Speed Reads

Trump fires James Comey

Deputy Attorney General Rod Rosenstein says he didn't threaten to quit, but it's complicated

The only reason President Trump gave for firing FBI Director James Comey in his publicly released termination letter is that he was acting on the recommendation of Attorney General Jeff Sessions and Deputy Attorney General Rod Rosenstein, and the memo from Sessions cited "the reasons expressed by the deputy attorney general" plus his own "evaluation." So for the first 24 hours after Trump fired Comey, Trump aides and Vice President Mike Pence gave Rosenstein's advice as the reason — even though Rosenstein's memo had focused on Comey's mistreatment of Hillary Clinton.

Many people found that explanation implausible, and as The Wall Street Journal notes, "Rosenstein never expressly recommended that Mr. Comey be fired" in his memo. On Wednesday night, The Washington Post reported that a person "close to the White House" said Rosenstein "threatened to resign" after he was being blamed as the prime mover of Comey's firing. ABC News White House Correspondent Jonathan Karl heard similar information.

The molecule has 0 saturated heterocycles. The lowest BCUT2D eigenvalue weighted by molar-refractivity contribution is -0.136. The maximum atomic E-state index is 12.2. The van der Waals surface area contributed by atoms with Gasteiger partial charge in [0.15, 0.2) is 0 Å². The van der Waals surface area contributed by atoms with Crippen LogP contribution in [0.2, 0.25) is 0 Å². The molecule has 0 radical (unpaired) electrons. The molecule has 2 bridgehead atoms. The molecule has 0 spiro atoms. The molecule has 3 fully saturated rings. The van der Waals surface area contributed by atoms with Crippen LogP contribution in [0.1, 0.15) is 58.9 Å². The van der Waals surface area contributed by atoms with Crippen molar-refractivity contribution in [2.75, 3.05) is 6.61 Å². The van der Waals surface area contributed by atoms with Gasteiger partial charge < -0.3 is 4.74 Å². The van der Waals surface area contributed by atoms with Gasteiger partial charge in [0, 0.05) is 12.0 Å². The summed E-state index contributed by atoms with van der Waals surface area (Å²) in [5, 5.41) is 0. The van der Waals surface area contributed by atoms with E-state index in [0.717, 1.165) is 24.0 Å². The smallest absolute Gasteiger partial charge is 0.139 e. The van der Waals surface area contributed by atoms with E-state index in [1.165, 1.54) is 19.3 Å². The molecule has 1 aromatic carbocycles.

On Thursday, Justice Department spokesman Ian Prior denied that Rosenstein had threatened to quit, and so did Rosenstein. "No, I'm not quitting," he told Sinclair Broadcast Group's Michelle Macaluso in a terse hallway interview. When she asked if he'd threatened to quit, he said, "No." But he did press White House counsel Don McGahn "to correct what he felt was an inaccurate White House depiction of the events" surrounding Comey's firing, The Wall Street Journal reports, citing "a person familiar with the conversation," who added that "Rosenstein left the impression that he couldn't work in an environment where facts weren't accurately reported."

The gambit apparently worked. By Wednesday afternoon, White House Deputy Press Secretary Sarah Huckabee Sanders was downplaying Rosenstein's role; on Wednesday evening the White House passed out a timeline of events from the Justice Department that said Trump had been "strongly inclined" to fire Comey since watching him testify about the Russia investigation a week earlier; and in an NBC News interview that aired Thursday, Trump said he had planned to fire Comey "regardless of recommendation."

Comey had been three years into a 10-year term. FBI directors have 10-year terms to shield them from political interference.